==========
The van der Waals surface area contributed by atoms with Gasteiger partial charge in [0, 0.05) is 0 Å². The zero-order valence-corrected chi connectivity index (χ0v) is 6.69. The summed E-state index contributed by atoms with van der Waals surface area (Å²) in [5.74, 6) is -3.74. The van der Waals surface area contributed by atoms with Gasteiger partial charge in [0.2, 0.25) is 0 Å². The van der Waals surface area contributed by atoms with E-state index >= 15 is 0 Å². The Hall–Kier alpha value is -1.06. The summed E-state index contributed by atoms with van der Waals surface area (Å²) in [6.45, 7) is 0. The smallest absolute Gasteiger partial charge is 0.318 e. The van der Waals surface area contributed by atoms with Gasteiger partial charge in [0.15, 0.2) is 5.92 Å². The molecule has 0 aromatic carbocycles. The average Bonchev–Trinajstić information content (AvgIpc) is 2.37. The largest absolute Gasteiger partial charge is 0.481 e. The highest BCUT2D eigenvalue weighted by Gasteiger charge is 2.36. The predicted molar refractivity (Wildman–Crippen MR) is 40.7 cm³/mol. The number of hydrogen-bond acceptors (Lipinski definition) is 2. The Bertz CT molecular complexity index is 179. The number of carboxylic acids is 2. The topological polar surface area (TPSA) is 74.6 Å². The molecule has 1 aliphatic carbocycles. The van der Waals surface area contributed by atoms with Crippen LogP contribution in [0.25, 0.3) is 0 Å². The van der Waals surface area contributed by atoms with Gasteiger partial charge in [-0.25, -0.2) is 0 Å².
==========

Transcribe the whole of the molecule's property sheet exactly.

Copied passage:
The van der Waals surface area contributed by atoms with Gasteiger partial charge in [0, 0.05) is 0 Å². The zero-order valence-corrected chi connectivity index (χ0v) is 6.69. The summed E-state index contributed by atoms with van der Waals surface area (Å²) in [5.74, 6) is -3.74. The van der Waals surface area contributed by atoms with Gasteiger partial charge in [0.2, 0.25) is 0 Å². The van der Waals surface area contributed by atoms with E-state index >= 15 is 0 Å². The Hall–Kier alpha value is -1.06. The summed E-state index contributed by atoms with van der Waals surface area (Å²) in [6.45, 7) is 0. The smallest absolute Gasteiger partial charge is 0.318 e. The van der Waals surface area contributed by atoms with Gasteiger partial charge in [0.15, 0.2) is 5.92 Å². The molecule has 0 aromatic carbocycles. The average Bonchev–Trinajstić information content (AvgIpc) is 2.37. The largest absolute Gasteiger partial charge is 0.481 e. The highest BCUT2D eigenvalue weighted by Gasteiger charge is 2.36. The predicted molar refractivity (Wildman–Crippen MR) is 40.7 cm³/mol. The number of hydrogen-bond acceptors (Lipinski definition) is 2. The Bertz CT molecular complexity index is 179. The number of carboxylic acids is 2. The topological polar surface area (TPSA) is 74.6 Å². The molecule has 1 aliphatic carbocycles. The van der Waals surface area contributed by atoms with Crippen LogP contribution in [0.25, 0.3) is 0 Å². The van der Waals surface area contributed by atoms with Gasteiger partial charge in [-0.25, -0.2) is 0 Å².